During the past year did you see a theater performance in Greater Cincinnati that you admired? If so, there's a good chance that actor or play or musical has been nominated for a 2005 CINCINNATI ENTERTAINMENT AWARD. You can play a part in identifying the most outstanding work on local stages by casting your vote. But don't delay: The deadline is almost here. This week's issue of CityBeat contains the final printed ballot (see page 44) for this year's awards; it must be postmarked on or before Aug. 1. For a simpler method, go to
During the past year did you see a theater performance in Greater Cincinnati that you admired? If so, there's a good chance that actor or play or musical has been nominated for a 2005 CINCINNATI ENTERTAINMENT AWARD.
You can play a part in identifying the most outstanding work on local stages by casting your vote. But don't delay: The deadline is almost here. This week's issue of CityBeat contains the final printed ballot (see page 44) for this year's awards; it must be postmarked on or before Aug. 1. For a simpler method, go to citybeat.com/cea to vote online; the deadline for that method is also Aug. 1. Public voting decides 12 of the CEA categories, while seven others are selected by Cincinnati-area theater critics (who also developed the full list of nominees). This year's 19 categories represent an expansion from the 13 previously awarded when the CEAs were a combined recognition program featuring music and theater. (The ninth annual Music CEAs will be handed out in November.) At this year's awards, presented at CCM's Corbett Auditorium, special recognition will be made of actor JONEAL JOPLIN for his eight seasons as Ebenezer Scrooge in A Christmas Carol at the Cincinnati Playhouse. Addition-ally, local playwright JOSEPH MCDONOUGH, named by the League of Cincinnati Theatres as the recipient of its 2005 Award for Continuing Excellence, will be inducted into the CEA Hall of Fame. Two of McDonough's plays will have their world premieres in April 2006: Stone My Heart will be staged by the Cincinnati Playhouse, while Ensemble Theatre will offer Wayfarer's Rest. For the first time in the CEAs' nine-year history, the 2005 awards will focus exclusively on theater at a gala ceremony on Aug. 26 at CCM. The public is urged to attend; tickets are $15 in advance, $20 at the door. You'll be able to see reprises of some of the past season's best onstage work and be the first to learn who goes home with a 2005 CEA. A pre-show reception with a $50 price tag that includes food and show tickets will raise additional funds for LINKS (Lonely Instruments for Needy Kids). Info and online ordering: www.citybeat.com/cea. ...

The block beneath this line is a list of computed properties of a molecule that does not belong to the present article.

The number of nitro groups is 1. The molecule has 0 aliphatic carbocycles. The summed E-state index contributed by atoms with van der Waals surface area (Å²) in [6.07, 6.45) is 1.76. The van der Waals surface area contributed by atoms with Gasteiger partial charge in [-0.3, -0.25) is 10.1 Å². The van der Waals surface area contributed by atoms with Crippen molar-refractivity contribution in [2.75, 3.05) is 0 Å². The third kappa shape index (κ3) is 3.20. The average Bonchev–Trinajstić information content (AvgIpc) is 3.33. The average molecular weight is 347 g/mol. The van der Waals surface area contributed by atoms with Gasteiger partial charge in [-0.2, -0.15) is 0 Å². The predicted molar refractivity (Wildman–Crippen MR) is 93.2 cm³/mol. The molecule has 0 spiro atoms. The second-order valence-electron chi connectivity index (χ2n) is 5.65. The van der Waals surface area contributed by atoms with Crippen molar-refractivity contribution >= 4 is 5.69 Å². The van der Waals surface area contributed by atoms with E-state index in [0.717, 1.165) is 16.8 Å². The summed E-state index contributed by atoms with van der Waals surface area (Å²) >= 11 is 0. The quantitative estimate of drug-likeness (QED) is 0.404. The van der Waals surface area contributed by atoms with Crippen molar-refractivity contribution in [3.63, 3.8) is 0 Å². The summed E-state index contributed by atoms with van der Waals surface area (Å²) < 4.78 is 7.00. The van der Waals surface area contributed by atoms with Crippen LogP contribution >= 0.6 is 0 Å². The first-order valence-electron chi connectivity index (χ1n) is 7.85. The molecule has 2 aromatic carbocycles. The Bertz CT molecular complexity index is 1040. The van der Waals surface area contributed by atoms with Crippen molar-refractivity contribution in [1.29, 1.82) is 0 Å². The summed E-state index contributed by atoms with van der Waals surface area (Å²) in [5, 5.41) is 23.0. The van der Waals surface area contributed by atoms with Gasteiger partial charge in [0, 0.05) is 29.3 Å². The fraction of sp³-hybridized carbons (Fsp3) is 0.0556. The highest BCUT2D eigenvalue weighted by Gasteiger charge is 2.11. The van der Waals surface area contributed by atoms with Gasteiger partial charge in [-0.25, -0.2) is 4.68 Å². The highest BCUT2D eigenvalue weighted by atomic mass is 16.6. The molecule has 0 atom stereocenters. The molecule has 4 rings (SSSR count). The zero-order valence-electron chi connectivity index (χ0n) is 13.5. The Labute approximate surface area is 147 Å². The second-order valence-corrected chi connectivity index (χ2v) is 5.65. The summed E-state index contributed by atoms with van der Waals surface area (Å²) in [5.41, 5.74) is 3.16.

Summertime and musicals go together, and the energy generated by kids at the Covedale Center for the Performing Arts (4990 Glenway Ave.) for Jerry Herman's classic, HELLO DOLLY!, could probably fuel air conditioners for the balance of our heat wave. CINCINNATI YOUNG PEOPLE'S THEATRE, a group that's inspired a lot of teens to love theater for the better part of two decades. Through Aug. 7. Tickets: 513-241-6550.
The Royal Shakespeare Company plans to present all 37 of Shakespeare's plays in one season, a gargantuan task. Another RSC -- the Reduced Shakespeare Company -- took the opposite approach in creating THE COMPLEAT WRKS OF WLLM SHKSPR (ABRIDGED), cramming all the plays (or at least passing mention of them) into less than two hours, performed by three actors. This piece of frothy foolishness is a dollop of cool midsummer madness for the Cincinnati Shakespeare Festival. This merry, manic mayhem features three members of CSF's 2004-2005 "Young Company" -- Rob Jansen (an easily exasperated pseudo-intellectual), Joshua Neth (a slapstick hick who gets stuck with the women's roles) and Jeff Sanders (a preening, pretentious "actor"). They're clearly having a blast -- sometimes so much that their hilarity outstrips the audience's ability to keep up. But it's fun to watch, especially the updated topical references: You'll catch a whiff of George Bush and a reference to Paris Hilton (she's one who makes Neth barf, a running gag). On the back wall is a wary image of the Bard, perhaps a bit nervous about what's happening onstage. Keep an eye on him: He has a life of his own. CSF's first weekend had two sold-out performances, so they've extended the run until Aug. 14. (Rick Pender) GRADE: A-